Role: CEO

Company: Starmind

Views: Enhance your learning with AI

In 2020, we will see a shift towards Human+ AI. This type of Augmented Intelligence will empower people in organizations to make better and faster decisions by utilizing the wealth of knowledge from other team members and experts within organizations. Rather than taking in and retaining all information as equal, true AI will begin to mirror the way the human brain works – digging out what is important and forgetting less meaningful data.

Real learning is based on recognizing when something you thought you knew has become obsolete and in 2020, the most advanced AIs will distinguish themselves through what they learn to forget, rather than simply what they taught.


Scott Brothers

Role: Chief Group Operating Officer

Company: ONVU Technologies

Views: Empowering the human worker

AI can help streamline and speed up processes that take much longer for human operators to process, as well as improving the margin for errors by many factors. AI is a long-term investment that should learn and improve as it operates. Businesses will start to see returns on investments in 2020.


Chris Sherry

Role: Regional VP EMEA North

Company: Forescout

Views: Protecting critical infrastructure

Industrial companies will continue to shift toward AI-based solutions for the analysis of cybersecurity data. This is part of a broader trend of companies shifting towards automation as workforce challenges, costs, and security needs force them to consider tools that can automate tasks efficiently and effectively. AI and ML tools will leverage data – the new oil in cybersecurity – to augment or remove humans using analytics.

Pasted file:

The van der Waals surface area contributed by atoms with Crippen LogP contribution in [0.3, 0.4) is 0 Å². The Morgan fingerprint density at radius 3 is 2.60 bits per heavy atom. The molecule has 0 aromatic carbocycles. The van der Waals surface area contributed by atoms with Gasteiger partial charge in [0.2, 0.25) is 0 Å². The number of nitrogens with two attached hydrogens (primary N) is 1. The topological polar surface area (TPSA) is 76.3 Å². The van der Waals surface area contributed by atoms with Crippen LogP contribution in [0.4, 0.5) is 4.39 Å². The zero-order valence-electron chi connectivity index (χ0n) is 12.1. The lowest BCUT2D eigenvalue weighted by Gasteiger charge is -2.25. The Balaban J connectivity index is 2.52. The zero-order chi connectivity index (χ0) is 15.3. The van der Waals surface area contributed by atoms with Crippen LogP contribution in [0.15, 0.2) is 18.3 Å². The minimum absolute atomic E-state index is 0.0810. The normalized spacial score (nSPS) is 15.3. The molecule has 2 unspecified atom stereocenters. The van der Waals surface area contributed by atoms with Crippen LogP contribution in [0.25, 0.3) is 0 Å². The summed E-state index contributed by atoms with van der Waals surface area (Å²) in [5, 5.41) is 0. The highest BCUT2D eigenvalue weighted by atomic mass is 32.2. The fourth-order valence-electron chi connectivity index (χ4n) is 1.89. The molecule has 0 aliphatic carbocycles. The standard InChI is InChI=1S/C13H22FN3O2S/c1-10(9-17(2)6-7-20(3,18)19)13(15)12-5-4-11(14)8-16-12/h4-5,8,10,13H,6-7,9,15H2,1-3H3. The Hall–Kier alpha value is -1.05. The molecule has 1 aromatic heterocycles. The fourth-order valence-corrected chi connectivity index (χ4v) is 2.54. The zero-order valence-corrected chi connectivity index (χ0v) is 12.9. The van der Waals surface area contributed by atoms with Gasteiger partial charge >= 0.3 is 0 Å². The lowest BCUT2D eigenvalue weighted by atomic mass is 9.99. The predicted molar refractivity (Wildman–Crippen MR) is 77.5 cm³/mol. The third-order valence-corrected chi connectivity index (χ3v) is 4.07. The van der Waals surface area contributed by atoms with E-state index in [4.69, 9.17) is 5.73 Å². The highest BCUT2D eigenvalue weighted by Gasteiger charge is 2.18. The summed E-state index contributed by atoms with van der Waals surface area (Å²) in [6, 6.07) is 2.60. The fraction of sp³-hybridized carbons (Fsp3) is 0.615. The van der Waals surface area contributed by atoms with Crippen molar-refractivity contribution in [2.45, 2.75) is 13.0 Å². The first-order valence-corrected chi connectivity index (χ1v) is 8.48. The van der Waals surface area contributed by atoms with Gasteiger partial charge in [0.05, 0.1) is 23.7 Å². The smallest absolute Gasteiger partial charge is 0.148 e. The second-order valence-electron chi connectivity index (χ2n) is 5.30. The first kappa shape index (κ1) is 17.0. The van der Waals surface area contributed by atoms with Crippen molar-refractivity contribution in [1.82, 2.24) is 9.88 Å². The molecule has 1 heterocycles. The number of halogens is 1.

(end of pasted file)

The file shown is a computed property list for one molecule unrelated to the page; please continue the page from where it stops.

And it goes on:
But industrial companies, in particular, are looking for ways to better protect their critical infrastructure devices, whose vulnerability has become more apparent in the past years given the growing number and increasing severity of attacks on power utilities and manufacturing plants. CISOs are hungry for tools that can help them with this problem and AI has the potential to flag anomalous activity that could point to an attack and analyze sensor data for a more effective response to security threats and even predictive maintenance needs.